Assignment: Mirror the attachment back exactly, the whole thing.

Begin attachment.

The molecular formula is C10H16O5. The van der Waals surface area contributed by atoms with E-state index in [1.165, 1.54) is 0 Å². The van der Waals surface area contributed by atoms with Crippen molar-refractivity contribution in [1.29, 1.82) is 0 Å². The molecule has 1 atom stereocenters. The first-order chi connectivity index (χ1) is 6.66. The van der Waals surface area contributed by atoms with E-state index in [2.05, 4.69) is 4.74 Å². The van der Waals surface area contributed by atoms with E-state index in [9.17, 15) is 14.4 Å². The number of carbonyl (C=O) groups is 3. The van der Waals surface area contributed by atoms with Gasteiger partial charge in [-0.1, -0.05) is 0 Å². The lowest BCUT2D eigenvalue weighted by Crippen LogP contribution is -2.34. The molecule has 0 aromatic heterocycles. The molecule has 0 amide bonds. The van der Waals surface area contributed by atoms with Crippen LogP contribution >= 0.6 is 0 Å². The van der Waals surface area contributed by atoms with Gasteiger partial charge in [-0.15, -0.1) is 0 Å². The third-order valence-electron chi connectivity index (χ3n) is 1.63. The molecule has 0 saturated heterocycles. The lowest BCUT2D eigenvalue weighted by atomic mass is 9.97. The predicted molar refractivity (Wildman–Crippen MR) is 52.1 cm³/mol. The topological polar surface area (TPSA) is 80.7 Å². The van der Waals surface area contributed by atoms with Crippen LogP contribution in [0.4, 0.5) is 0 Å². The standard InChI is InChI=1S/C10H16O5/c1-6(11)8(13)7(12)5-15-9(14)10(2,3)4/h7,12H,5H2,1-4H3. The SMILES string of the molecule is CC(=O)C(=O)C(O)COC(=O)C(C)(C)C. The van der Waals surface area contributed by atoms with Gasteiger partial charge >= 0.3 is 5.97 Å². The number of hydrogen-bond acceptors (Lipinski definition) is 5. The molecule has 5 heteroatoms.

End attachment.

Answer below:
The molecular formula is C10H16O5. The van der Waals surface area contributed by atoms with E-state index in [1.165, 1.54) is 0 Å². The van der Waals surface area contributed by atoms with Crippen molar-refractivity contribution in [1.29, 1.82) is 0 Å². The molecule has 1 atom stereocenters. The first-order chi connectivity index (χ1) is 6.66. The van der Waals surface area contributed by atoms with E-state index in [2.05, 4.69) is 4.74 Å². The van der Waals surface area contributed by atoms with E-state index in [9.17, 15) is 14.4 Å². The number of carbonyl (C=O) groups is 3. The van der Waals surface area contributed by atoms with Gasteiger partial charge in [-0.1, -0.05) is 0 Å². The lowest BCUT2D eigenvalue weighted by Crippen LogP contribution is -2.34. The molecule has 0 aromatic heterocycles. The molecule has 0 amide bonds. The van der Waals surface area contributed by atoms with Crippen LogP contribution >= 0.6 is 0 Å². The van der Waals surface area contributed by atoms with Gasteiger partial charge in [-0.15, -0.1) is 0 Å². The third-order valence-electron chi connectivity index (χ3n) is 1.63. The molecule has 0 saturated heterocycles. The lowest BCUT2D eigenvalue weighted by atomic mass is 9.97. The predicted molar refractivity (Wildman–Crippen MR) is 52.1 cm³/mol. The topological polar surface area (TPSA) is 80.7 Å². The van der Waals surface area contributed by atoms with Crippen LogP contribution in [0.4, 0.5) is 0 Å². The standard InChI is InChI=1S/C10H16O5/c1-6(11)8(13)7(12)5-15-9(14)10(2,3)4/h7,12H,5H2,1-4H3. The SMILES string of the molecule is CC(=O)C(=O)C(O)COC(=O)C(C)(C)C. The van der Waals surface area contributed by atoms with Gasteiger partial charge >= 0.3 is 5.97 Å². The number of hydrogen-bond acceptors (Lipinski definition) is 5. The molecule has 5 heteroatoms.